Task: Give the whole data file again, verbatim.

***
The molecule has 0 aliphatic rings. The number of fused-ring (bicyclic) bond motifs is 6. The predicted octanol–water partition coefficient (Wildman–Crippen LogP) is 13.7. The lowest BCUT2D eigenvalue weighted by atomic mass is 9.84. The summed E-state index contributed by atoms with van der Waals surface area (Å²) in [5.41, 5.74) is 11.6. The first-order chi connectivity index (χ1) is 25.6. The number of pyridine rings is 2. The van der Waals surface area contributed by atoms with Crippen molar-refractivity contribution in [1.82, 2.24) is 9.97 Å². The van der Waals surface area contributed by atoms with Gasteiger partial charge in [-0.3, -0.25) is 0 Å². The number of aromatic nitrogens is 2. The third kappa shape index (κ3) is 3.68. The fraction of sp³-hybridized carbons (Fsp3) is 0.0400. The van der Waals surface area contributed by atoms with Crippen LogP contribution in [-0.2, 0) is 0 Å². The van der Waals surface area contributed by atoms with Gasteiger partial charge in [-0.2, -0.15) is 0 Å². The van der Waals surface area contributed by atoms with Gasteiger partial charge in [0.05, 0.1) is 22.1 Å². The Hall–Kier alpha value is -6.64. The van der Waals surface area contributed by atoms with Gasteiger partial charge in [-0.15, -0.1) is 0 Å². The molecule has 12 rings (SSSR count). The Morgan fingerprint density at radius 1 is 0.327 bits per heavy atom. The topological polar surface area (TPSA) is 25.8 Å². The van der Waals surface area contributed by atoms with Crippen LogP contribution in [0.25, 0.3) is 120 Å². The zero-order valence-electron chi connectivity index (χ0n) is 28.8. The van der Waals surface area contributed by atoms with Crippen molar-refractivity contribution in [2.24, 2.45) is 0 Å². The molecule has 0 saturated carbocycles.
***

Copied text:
The molecule has 0 aliphatic rings. The number of fused-ring (bicyclic) bond motifs is 6. The predicted octanol–water partition coefficient (Wildman–Crippen LogP) is 13.7. The lowest BCUT2D eigenvalue weighted by atomic mass is 9.84. The summed E-state index contributed by atoms with van der Waals surface area (Å²) in [5.41, 5.74) is 11.6. The first-order chi connectivity index (χ1) is 25.6. The number of pyridine rings is 2. The van der Waals surface area contributed by atoms with Crippen molar-refractivity contribution in [1.82, 2.24) is 9.97 Å². The van der Waals surface area contributed by atoms with Gasteiger partial charge in [-0.3, -0.25) is 0 Å². The number of aromatic nitrogens is 2. The third kappa shape index (κ3) is 3.68. The fraction of sp³-hybridized carbons (Fsp3) is 0.0400. The van der Waals surface area contributed by atoms with Crippen LogP contribution in [-0.2, 0) is 0 Å². The van der Waals surface area contributed by atoms with Gasteiger partial charge in [-0.2, -0.15) is 0 Å². The van der Waals surface area contributed by atoms with Gasteiger partial charge in [0.05, 0.1) is 22.1 Å². The Hall–Kier alpha value is -6.64. The van der Waals surface area contributed by atoms with Gasteiger partial charge in [-0.15, -0.1) is 0 Å². The molecule has 12 rings (SSSR count). The Morgan fingerprint density at radius 1 is 0.327 bits per heavy atom. The topological polar surface area (TPSA) is 25.8 Å². The van der Waals surface area contributed by atoms with Crippen LogP contribution in [0.25, 0.3) is 120 Å². The zero-order valence-electron chi connectivity index (χ0n) is 28.8. The van der Waals surface area contributed by atoms with Crippen molar-refractivity contribution in [2.24, 2.45) is 0 Å². The molecule has 0 saturated carbocycles.